ADS-L Digest - 30 Mar 2010 to 31 Mar 2010 (#2010-91)

Amy West medievalist at W-STS.COM
Thu Apr 1 13:16:15 UTC 2010

Many, many thanks to everyone's advise both on list and off.

>Date:    Wed, 31 Mar 2010 19:01:30 -0400
>From:    Jonathan Lighter <wuxxmupp2000 at GMAIL.COM>
>Subject: Re: OT: language origin and creationism
>This could turn into a wonderful learning experience for everyone concerned.
>And you know what that means.

Oh boy.

>Perhaps the student is not especially wedded to creationism. Perhaps she
>selected the source because, after all, it does claim to be "true."  Maybe
>she thinks there's nothing  controversial involved.  (A long shot, but I've
>had similar experiences with students - though not, admittedly, involving

This is entirely possible. I very much believe that to be the case
with the students in the Vikings class who have submitted white
supremacist sources: lack of thought, just grabbing one of the first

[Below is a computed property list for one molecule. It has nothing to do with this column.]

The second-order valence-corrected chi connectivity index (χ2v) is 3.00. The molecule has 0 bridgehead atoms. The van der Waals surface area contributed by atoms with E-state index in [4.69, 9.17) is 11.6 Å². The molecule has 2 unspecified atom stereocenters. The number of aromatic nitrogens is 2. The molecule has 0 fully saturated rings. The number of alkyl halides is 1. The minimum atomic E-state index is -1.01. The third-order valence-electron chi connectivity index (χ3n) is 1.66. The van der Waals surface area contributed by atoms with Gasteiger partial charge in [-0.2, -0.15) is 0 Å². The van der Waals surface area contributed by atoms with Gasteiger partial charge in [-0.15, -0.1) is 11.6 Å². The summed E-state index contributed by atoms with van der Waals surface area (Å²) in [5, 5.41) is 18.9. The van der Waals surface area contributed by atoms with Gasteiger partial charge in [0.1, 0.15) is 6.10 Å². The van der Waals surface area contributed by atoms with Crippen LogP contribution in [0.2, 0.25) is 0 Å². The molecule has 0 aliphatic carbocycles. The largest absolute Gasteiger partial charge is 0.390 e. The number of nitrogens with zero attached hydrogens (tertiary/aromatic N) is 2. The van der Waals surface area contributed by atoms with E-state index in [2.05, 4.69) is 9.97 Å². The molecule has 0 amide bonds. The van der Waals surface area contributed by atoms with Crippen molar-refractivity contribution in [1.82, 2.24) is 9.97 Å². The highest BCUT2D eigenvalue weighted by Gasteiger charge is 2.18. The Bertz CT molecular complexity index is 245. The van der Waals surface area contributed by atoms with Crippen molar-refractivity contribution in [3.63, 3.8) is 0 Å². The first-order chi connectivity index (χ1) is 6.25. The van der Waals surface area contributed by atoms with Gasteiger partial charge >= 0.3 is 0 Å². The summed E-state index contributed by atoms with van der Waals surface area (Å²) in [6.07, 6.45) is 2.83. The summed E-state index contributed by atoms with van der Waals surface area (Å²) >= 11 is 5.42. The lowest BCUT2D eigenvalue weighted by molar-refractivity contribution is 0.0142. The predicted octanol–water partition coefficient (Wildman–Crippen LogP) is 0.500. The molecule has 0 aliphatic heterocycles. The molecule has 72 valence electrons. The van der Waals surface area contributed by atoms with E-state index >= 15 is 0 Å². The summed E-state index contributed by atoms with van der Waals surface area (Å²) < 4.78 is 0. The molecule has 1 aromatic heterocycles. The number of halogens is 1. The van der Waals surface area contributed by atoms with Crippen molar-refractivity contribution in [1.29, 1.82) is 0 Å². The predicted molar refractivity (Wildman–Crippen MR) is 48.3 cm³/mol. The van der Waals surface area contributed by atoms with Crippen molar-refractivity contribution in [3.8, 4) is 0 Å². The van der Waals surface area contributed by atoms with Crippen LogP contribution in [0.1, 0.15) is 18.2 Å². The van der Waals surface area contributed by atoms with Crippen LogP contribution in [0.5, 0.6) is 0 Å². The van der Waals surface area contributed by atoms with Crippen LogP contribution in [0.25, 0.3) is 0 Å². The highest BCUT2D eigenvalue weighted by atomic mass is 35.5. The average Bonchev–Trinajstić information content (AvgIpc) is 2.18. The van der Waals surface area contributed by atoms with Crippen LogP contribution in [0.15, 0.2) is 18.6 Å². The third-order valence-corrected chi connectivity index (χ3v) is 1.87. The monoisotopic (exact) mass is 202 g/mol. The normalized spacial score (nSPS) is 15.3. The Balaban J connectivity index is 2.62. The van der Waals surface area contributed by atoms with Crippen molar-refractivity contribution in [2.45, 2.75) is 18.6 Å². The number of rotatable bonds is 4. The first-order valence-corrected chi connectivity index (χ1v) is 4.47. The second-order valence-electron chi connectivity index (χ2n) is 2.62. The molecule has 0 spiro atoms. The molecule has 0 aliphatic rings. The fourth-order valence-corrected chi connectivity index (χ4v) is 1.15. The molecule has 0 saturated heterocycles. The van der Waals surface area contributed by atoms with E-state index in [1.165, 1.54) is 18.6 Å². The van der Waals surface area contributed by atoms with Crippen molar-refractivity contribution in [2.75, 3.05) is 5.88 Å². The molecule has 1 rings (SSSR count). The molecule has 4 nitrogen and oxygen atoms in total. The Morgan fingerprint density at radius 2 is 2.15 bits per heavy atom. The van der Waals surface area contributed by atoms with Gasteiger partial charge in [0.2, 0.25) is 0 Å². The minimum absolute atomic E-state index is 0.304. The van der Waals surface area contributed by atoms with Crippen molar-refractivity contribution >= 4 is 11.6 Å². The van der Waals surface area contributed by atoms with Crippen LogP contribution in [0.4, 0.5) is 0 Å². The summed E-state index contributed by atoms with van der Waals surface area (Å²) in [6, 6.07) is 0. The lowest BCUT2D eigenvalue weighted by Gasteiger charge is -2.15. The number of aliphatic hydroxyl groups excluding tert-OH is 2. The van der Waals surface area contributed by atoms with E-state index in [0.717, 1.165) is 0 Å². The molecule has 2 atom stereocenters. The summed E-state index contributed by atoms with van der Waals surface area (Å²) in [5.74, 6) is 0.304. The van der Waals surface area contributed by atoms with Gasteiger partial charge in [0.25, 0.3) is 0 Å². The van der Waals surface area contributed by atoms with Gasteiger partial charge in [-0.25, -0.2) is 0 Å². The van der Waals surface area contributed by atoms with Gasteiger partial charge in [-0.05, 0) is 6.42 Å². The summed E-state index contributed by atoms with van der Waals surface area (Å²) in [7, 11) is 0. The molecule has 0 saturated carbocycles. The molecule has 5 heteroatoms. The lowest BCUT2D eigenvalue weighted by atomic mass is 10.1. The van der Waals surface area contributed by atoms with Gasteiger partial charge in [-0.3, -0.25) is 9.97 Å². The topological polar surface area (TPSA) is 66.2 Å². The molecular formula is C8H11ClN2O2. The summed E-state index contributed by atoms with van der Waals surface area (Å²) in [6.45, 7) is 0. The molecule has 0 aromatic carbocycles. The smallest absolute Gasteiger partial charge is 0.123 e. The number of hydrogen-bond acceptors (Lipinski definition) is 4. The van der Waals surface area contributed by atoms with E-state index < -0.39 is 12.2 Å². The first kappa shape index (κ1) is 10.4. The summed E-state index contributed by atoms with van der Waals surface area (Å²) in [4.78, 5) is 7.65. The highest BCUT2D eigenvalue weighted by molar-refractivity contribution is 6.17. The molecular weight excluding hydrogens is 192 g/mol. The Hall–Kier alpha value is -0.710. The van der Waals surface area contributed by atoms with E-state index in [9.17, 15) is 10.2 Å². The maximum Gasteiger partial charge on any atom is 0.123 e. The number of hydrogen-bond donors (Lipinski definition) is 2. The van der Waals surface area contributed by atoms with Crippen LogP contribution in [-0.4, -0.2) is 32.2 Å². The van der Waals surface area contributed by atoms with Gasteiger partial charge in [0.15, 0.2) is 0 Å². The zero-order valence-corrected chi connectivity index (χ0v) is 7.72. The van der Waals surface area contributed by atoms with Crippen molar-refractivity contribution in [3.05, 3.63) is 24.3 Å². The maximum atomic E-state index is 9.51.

things that Google turns up. You'd think that titles like "History of
the White Race" would be a dead giveaway, but, these are freshmen. .
. .

>I followed up on Jerry's question on what fields the authors hold doctorates
>in (see foot of the website).  One is a microbiologist (surprised?), one is
>a neurobiologist (surprised?) and one holds degrees in "speech and Bible."
>Their degrees were all awarded by well-known and reputable universities
>None is a linguist, but linguists galore have written on the topic. Thus the
>source is obviously not a very good one, regardless of the authors'
>The issue of creationism need not come up. If, however, your student is
>consciously trying to score points for biblical fundamentalism there's not
>much you can do in a half-hour conference to get her thinking about other
>possibilities.  I'd emphasize the incontestable inadequacy of the source,
>and explain how conjectural the whole question of linguistic origin really
>is anyway. For the authors to claim that creationism is "the true"
>explanation for the origin of language advertises a sad readiness to ignore
>the very real limits of the evidence. (That would be the case no matter what
>their position might be.)

Yes: the problem is the very obvious bias/agenda and the student's
ignoring it. And that would be a problem regardless of which way it
slanted. It's simply not appropriate for the topic, and doesn't meet
the standards of "good quality " sources that I've been discussing
throughout the course.

---Amy West

The American Dialect Society -

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